Beans, lentils, and split peas are rich in fiber, resistant starch, and plant protein, and they are a low-glycemic carbohydrate source. The health benefits of these legumes sometimes get overlooked, but adding beans to your diet promotes weight loss, cardiovascular health, and insulin sensitivity.
The human microbiome is a complex collection of bacteria, viruses, fungi, and other microorganisms that inhabit body surfaces, including the skin and digestive tract. The majority of the microbiome lives in the gut, where there are more than 1000 different species of bacteria.
The gut microbiome in action
The trillions of organisms in the gut microbiome are busy: They produce vitamins, such as K2 and B12, help develop immunity, enhance the benefits of some phytochemicals, and protect against pathogens. The bacteria of the microbiome converts dietary fiber and resistant starch from plant foods into short-chain fatty acids (SCFAs) that protect intestinal cells and regulate metabolism.1-4 The gut microbiome can even be considered an organ of the human body; without it, the body would not function properly.
Intestinal immune function is largely shaped by the microbiome
The intestinal mucosal immune system is a large and important part of the whole human immune system, and the microbiome is closely connected with intestinal immunity. The microbiome modulates the activity of immune cells, counteracts inflammation, and maintains the integrity of the intestinal barrier.5-7 This means we count on a healthy gut for a powerful immune response.
Beans, lentils, split peas, and other legumes are rich in fiber and resistant starch, carbohydrates that cannot be broken down by human digestive enzymes.
The bacteria that reside in the large intestine depend on “microbiota-accessible carbohydrates,” also known as prebiotics, to survive; prebiotics are food for gut bacteria. Without enough prebiotics in our diet, gut bacteria begin to consume an alternative energy source: the first line of our immune defense on the surface of the intestinal lining. This intestinal lining is made up of molecules called mucins.3
All plant foods contain some prebiotics, but beans are special because they are very high in resistant starch, making them especially rich in prebiotics. Not all indigestible plant carbohydrates act as prebiotics, but resistant starch from beans provides large amounts of prebiotics. Prebiotics nourish the microbiome and allow for production of SCFAs.3
So the fiber and resistant starches from beans are waiting in our digestive tract and full of microbiota-accessible carbohydrates. To sum it up, we eat beans because they nourish our microbiome and promote production of short chain fatty acids. SCFAs help kick our immune system into gear.
What’s a SCFA?
Diet plays a large role in determining what kinds of microbiota live in the colon. Prebiotic fiber and resistant starch can only be broken down and fermented by enzymes from microbiota living in the colon. Short chain fatty acids (SCFA) are released as a result of this fermentation.
Growing research on SCFAs explores their wide-ranging effects on health, including stimulating immune cell activity and maintaining normal blood levels of glucose and cholesterol.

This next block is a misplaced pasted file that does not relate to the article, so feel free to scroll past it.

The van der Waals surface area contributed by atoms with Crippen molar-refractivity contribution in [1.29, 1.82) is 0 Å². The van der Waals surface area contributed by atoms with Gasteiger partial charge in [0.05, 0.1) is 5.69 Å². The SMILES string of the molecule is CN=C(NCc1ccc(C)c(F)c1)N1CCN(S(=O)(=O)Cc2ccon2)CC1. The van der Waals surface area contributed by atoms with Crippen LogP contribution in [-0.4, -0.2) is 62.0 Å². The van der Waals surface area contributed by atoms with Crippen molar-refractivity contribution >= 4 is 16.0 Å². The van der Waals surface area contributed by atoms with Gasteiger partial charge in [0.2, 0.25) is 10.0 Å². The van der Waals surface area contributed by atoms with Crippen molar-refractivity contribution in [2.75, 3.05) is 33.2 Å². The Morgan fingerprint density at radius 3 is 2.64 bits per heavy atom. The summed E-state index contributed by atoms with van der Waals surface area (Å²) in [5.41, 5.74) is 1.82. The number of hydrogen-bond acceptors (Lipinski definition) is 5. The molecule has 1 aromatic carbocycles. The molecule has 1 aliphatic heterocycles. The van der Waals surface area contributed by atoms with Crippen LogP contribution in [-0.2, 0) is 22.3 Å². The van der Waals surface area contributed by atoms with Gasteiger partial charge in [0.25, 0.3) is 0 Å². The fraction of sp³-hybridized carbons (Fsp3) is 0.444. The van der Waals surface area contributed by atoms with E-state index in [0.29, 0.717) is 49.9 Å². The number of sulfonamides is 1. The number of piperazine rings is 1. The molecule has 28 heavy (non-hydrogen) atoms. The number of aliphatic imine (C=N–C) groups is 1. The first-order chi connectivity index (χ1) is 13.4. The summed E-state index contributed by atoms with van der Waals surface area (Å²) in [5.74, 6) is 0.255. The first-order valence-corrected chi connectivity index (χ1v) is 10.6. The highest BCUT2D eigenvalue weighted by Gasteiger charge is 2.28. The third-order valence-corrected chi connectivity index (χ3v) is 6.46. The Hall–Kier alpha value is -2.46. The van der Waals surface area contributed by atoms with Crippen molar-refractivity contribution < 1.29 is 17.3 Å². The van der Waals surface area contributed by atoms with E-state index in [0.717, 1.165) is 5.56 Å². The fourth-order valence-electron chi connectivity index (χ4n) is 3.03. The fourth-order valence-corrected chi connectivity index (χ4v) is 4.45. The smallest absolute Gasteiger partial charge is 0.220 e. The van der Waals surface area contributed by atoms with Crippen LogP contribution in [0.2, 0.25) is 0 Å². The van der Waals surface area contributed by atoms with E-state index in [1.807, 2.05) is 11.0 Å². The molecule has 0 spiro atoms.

The production of SCFAs is an essential part of the microbiome’s effects on immune function. SCFAs both have anti-inflammatory effects and promote integrity of the intestinal epithelial barrier. This barrier helps to prevent pathogenic bacteria in the gastrointestinal tract from causing an infection.7
When we eat fiber- and resistant starch-rich foods, we support the growth and development of a healthy microbiome.4
Rowland I, Gibson G, Heinken A, et al. Gut microbiota functions: metabolism of nutrients and other food components.Eur J Nutr 2018, 57:1-24.
Duda-Chodak A, Tarko T, Satora P, Sroka P. Interaction of dietary compounds, especially polyphenols, with the intestinal microbiota: a review.Eur J Nutr 2015, 54:325-341.
Sonnenburg ED, Sonnenburg JL. Starving our microbial self: the deleterious consequences of a diet deficient in microbiota-accessible carbohydrates.Cell Metab 2014, 20:779-786.
Sonnenburg JL, Backhed F. Diet-microbiota interactions as moderators of human metabolism.Nature 2016, 535:56-64.
Shi N, Li N, Duan X, Niu H. Interaction between the gut microbiome and mucosal immune system.Mil Med Res 2017, 4:14.
McDermott AJ, Huffnagle GB. The microbiome and regulation of mucosal immunity.Immunology 2014, 142:24-31.
Kau AL, Ahern PP, Griffin NW, et al. Human nutrition, the gut microbiome and the immune system.Nature 2011, 474:327-336.
Joel Fuhrman, M.D. is a board-certified family physician, seven-time New York Times bestselling author and internationally recognized expert on nutrition and natural healing, who specializes in preventing and reversing disease through nutritional methods. Dr. Fuhrman coined the term “Nutritarian” to describe his longevity-promoting, nutrient dense, plant-rich eating style.
For over 30 years, Dr. Fuhrman has shown that it is possible to achieve sustainable weight loss and reverse heart disease, diabetes and many other illnesses using smart nutrition. In his medical practice, and through his books and PBS television specials, he continues to bring this life-saving message to hundreds of thousands of people around the world.
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